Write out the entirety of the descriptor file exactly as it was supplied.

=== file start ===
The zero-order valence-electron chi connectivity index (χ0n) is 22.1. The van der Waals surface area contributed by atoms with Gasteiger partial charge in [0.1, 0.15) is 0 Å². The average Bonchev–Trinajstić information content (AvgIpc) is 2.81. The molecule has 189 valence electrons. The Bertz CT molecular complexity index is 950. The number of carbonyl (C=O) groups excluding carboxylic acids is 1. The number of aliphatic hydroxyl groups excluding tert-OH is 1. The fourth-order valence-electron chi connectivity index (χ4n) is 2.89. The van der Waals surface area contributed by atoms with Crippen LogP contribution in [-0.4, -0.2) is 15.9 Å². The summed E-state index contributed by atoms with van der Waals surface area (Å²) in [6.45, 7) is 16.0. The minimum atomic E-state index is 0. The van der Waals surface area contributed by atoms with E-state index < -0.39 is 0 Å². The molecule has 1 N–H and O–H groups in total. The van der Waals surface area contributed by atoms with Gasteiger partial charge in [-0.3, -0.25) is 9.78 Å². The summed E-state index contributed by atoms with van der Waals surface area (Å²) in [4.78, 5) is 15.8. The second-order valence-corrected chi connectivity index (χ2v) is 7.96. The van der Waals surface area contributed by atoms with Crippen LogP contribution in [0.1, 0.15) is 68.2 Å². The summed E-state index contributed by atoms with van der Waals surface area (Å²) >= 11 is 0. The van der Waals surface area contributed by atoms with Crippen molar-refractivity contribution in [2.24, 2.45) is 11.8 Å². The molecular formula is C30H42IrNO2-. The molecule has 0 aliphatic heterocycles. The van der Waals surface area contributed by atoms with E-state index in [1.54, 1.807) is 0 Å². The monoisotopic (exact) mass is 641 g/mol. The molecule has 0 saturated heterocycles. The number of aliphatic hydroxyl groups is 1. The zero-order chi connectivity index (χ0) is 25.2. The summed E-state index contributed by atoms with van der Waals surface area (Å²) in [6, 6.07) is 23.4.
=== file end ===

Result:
The zero-order valence-electron chi connectivity index (χ0n) is 22.1. The van der Waals surface area contributed by atoms with Gasteiger partial charge in [0.1, 0.15) is 0 Å². The average Bonchev–Trinajstić information content (AvgIpc) is 2.81. The molecule has 189 valence electrons. The Bertz CT molecular complexity index is 950. The number of carbonyl (C=O) groups excluding carboxylic acids is 1. The number of aliphatic hydroxyl groups excluding tert-OH is 1. The fourth-order valence-electron chi connectivity index (χ4n) is 2.89. The van der Waals surface area contributed by atoms with Crippen LogP contribution in [-0.4, -0.2) is 15.9 Å². The summed E-state index contributed by atoms with van der Waals surface area (Å²) in [6.45, 7) is 16.0. The minimum atomic E-state index is 0. The van der Waals surface area contributed by atoms with E-state index < -0.39 is 0 Å². The molecule has 1 N–H and O–H groups in total. The van der Waals surface area contributed by atoms with Gasteiger partial charge in [-0.3, -0.25) is 9.78 Å². The summed E-state index contributed by atoms with van der Waals surface area (Å²) in [4.78, 5) is 15.8. The second-order valence-corrected chi connectivity index (χ2v) is 7.96. The van der Waals surface area contributed by atoms with Crippen LogP contribution in [0.1, 0.15) is 68.2 Å². The summed E-state index contributed by atoms with van der Waals surface area (Å²) >= 11 is 0. The van der Waals surface area contributed by atoms with Crippen molar-refractivity contribution in [2.24, 2.45) is 11.8 Å². The molecular formula is C30H42IrNO2-. The molecule has 0 aliphatic heterocycles. The van der Waals surface area contributed by atoms with E-state index in [1.54, 1.807) is 0 Å². The monoisotopic (exact) mass is 641 g/mol. The molecule has 0 saturated heterocycles. The number of aliphatic hydroxyl groups is 1. The zero-order chi connectivity index (χ0) is 25.2. The summed E-state index contributed by atoms with van der Waals surface area (Å²) in [6, 6.07) is 23.4.